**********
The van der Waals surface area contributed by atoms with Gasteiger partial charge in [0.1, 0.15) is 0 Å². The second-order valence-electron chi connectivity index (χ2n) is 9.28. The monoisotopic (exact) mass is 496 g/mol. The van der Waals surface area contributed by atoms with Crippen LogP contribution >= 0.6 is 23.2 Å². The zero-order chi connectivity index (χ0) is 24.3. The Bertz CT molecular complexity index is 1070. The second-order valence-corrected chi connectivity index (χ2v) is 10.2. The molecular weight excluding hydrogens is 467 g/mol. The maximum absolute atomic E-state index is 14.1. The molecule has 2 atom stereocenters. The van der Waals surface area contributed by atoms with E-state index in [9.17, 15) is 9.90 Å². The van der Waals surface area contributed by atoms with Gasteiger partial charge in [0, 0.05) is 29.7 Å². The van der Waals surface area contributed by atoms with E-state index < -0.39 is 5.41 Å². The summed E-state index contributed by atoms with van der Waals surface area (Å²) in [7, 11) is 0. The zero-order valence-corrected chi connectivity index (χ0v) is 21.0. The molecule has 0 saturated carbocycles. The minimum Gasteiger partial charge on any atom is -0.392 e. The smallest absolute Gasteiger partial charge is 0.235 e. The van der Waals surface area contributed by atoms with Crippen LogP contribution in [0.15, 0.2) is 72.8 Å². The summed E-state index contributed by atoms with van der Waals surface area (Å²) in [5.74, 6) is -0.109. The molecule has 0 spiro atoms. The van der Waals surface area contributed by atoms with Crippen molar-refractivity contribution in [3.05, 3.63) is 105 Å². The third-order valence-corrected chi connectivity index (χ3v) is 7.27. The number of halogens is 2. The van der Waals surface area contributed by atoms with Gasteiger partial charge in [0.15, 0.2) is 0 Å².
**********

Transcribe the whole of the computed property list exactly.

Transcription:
The van der Waals surface area contributed by atoms with Gasteiger partial charge in [0.1, 0.15) is 0 Å². The second-order valence-electron chi connectivity index (χ2n) is 9.28. The monoisotopic (exact) mass is 496 g/mol. The van der Waals surface area contributed by atoms with Crippen LogP contribution >= 0.6 is 23.2 Å². The zero-order chi connectivity index (χ0) is 24.3. The Bertz CT molecular complexity index is 1070. The second-order valence-corrected chi connectivity index (χ2v) is 10.2. The molecular weight excluding hydrogens is 467 g/mol. The maximum absolute atomic E-state index is 14.1. The molecule has 2 atom stereocenters. The van der Waals surface area contributed by atoms with E-state index in [9.17, 15) is 9.90 Å². The van der Waals surface area contributed by atoms with Gasteiger partial charge in [0, 0.05) is 29.7 Å². The van der Waals surface area contributed by atoms with E-state index < -0.39 is 5.41 Å². The summed E-state index contributed by atoms with van der Waals surface area (Å²) in [7, 11) is 0. The zero-order valence-corrected chi connectivity index (χ0v) is 21.0. The molecule has 0 saturated carbocycles. The minimum Gasteiger partial charge on any atom is -0.392 e. The smallest absolute Gasteiger partial charge is 0.235 e. The van der Waals surface area contributed by atoms with Crippen LogP contribution in [0.15, 0.2) is 72.8 Å². The summed E-state index contributed by atoms with van der Waals surface area (Å²) in [5.74, 6) is -0.109. The molecule has 0 spiro atoms. The van der Waals surface area contributed by atoms with Crippen molar-refractivity contribution in [3.05, 3.63) is 105 Å². The third-order valence-corrected chi connectivity index (χ3v) is 7.27. The number of halogens is 2. The van der Waals surface area contributed by atoms with Gasteiger partial charge in [0.15, 0.2) is 0 Å².